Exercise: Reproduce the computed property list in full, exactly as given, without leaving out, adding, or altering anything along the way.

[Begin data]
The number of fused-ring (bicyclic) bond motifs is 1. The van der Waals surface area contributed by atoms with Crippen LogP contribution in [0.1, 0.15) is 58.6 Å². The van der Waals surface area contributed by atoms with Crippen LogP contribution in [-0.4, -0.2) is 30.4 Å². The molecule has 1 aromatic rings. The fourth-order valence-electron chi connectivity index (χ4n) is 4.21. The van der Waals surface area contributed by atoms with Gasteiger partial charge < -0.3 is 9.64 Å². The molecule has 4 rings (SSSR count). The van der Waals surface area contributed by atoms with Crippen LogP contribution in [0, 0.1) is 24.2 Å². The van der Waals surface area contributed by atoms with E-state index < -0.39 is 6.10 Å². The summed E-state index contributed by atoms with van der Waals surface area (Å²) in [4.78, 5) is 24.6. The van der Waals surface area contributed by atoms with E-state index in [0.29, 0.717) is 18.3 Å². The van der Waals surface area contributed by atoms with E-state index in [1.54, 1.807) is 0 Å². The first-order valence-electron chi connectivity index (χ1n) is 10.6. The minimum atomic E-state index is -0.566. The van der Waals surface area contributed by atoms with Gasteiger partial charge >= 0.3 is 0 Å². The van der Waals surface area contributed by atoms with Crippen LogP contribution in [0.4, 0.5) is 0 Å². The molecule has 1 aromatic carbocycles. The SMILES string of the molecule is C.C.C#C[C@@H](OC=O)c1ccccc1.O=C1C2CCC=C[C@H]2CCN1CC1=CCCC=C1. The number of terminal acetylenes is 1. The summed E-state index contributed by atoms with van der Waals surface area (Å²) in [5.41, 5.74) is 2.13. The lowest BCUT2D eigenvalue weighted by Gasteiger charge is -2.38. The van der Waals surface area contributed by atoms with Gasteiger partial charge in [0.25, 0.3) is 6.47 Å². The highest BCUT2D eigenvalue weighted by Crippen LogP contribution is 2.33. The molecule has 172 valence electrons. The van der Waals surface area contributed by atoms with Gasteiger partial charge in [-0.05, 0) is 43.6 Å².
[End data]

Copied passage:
The number of fused-ring (bicyclic) bond motifs is 1. The van der Waals surface area contributed by atoms with Crippen LogP contribution in [0.1, 0.15) is 58.6 Å². The van der Waals surface area contributed by atoms with Crippen LogP contribution in [-0.4, -0.2) is 30.4 Å². The molecule has 1 aromatic rings. The fourth-order valence-electron chi connectivity index (χ4n) is 4.21. The van der Waals surface area contributed by atoms with Gasteiger partial charge < -0.3 is 9.64 Å². The molecule has 4 rings (SSSR count). The van der Waals surface area contributed by atoms with Crippen LogP contribution in [0, 0.1) is 24.2 Å². The van der Waals surface area contributed by atoms with E-state index < -0.39 is 6.10 Å². The summed E-state index contributed by atoms with van der Waals surface area (Å²) in [4.78, 5) is 24.6. The van der Waals surface area contributed by atoms with E-state index in [0.29, 0.717) is 18.3 Å². The van der Waals surface area contributed by atoms with E-state index in [1.54, 1.807) is 0 Å². The first-order valence-electron chi connectivity index (χ1n) is 10.6. The minimum atomic E-state index is -0.566. The van der Waals surface area contributed by atoms with Gasteiger partial charge >= 0.3 is 0 Å². The van der Waals surface area contributed by atoms with Crippen LogP contribution in [0.4, 0.5) is 0 Å². The molecule has 1 aromatic carbocycles. The SMILES string of the molecule is C.C.C#C[C@@H](OC=O)c1ccccc1.O=C1C2CCC=C[C@H]2CCN1CC1=CCCC=C1. The number of terminal acetylenes is 1. The summed E-state index contributed by atoms with van der Waals surface area (Å²) in [5.41, 5.74) is 2.13. The lowest BCUT2D eigenvalue weighted by Gasteiger charge is -2.38. The van der Waals surface area contributed by atoms with Gasteiger partial charge in [0.25, 0.3) is 6.47 Å². The highest BCUT2D eigenvalue weighted by Crippen LogP contribution is 2.33. The molecule has 172 valence electrons. The van der Waals surface area contributed by atoms with Gasteiger partial charge in [-0.05, 0) is 43.6 Å².